Background: Epigenetic age, as defined by DNA methylation, may be influenced by air pollution exposure.
Objective: To evaluate the relationship between NO2, particulate matter (PM), PM components and accelerated epigenetic age.
Methods: In a sample of non-Hispanic white women living in the contiguous U.S. (n = 2747), we estimated residential exposure to PM2.5, PM10 and NO2 using a model incorporating land-use regression and kriging. Predictive k-means was used to assign participants to clusters representing different PM2.5 component profiles. We measured DNA methylation (DNAm) in blood using the Illumina's Infinium HumanMethylation450 BeadChip and calculated DNAm age using the Hannum, Horvath and Levine epigenetic clocks. Age acceleration was defined based on residuals after regressing DNAm age on chronological age. We estimated associations between interquartile range (IQR) increases in pollutants and age acceleration using linear regression. For PM2.5, we stratified by cluster membership. We examined epigenome-wide associations using robust linear regression models corrected with false discovery rate q-values.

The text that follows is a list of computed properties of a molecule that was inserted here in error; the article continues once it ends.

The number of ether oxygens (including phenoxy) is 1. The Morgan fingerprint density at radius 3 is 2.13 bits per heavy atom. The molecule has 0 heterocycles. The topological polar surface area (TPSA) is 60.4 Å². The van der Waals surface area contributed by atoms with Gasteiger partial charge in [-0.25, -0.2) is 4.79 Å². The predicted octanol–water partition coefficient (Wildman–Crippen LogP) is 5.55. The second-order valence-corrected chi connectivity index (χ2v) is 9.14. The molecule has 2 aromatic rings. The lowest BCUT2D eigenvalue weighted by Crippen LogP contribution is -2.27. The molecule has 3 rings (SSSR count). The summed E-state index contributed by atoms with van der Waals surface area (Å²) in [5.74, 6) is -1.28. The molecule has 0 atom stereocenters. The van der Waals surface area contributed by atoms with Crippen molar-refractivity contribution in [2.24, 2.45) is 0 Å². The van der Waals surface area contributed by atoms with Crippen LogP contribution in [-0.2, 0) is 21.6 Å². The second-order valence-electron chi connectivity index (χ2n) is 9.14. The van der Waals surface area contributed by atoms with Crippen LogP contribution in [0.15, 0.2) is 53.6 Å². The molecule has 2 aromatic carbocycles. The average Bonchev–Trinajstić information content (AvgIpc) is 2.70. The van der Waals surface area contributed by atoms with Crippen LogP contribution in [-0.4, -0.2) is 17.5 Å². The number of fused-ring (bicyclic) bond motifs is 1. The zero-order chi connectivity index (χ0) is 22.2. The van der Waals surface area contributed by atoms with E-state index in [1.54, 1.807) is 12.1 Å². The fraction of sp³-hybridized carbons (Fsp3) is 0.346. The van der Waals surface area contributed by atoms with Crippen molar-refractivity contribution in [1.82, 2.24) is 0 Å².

Results: NO2 was inversely associated with age acceleration using the Hannum clock (β = -0.24, 95% CI: -0.47, -0.02). No associations were observed for PM10. For PM2.5, the association with age acceleration varied by PM2.5 component cluster. For example, with the Levine clock, an IQR increase in PM2.5 was associated with an over 6-year age acceleration in a cluster that has relatively high fractions of crustal elements relative to overall PM2.5 (β = 6.57, 95% CI: 2.68, 10.47), and an almost 2-year acceleration in a cluster characterized by relatively low sulfur fractions (β = 1.88, 95% CI: 0.51, 3.25). In a cluster distinguished by lower relative nitrate concentrations, PM2.5 was inversely associated with age acceleration (β = -1.33, 95% CI: -2.43, -0.23). Across the epigenome, NO2 was associated with methylation at 2 CpG sites.
Conclusion: Air pollution was associated with epigenetic age, a marker of mortality and disease risk, among certain PM2.5 component profiles.
Keywords: Air pollution; Breast cancer; Clustering; Mixtures; Particulate matter.
Published by Elsevier Ltd.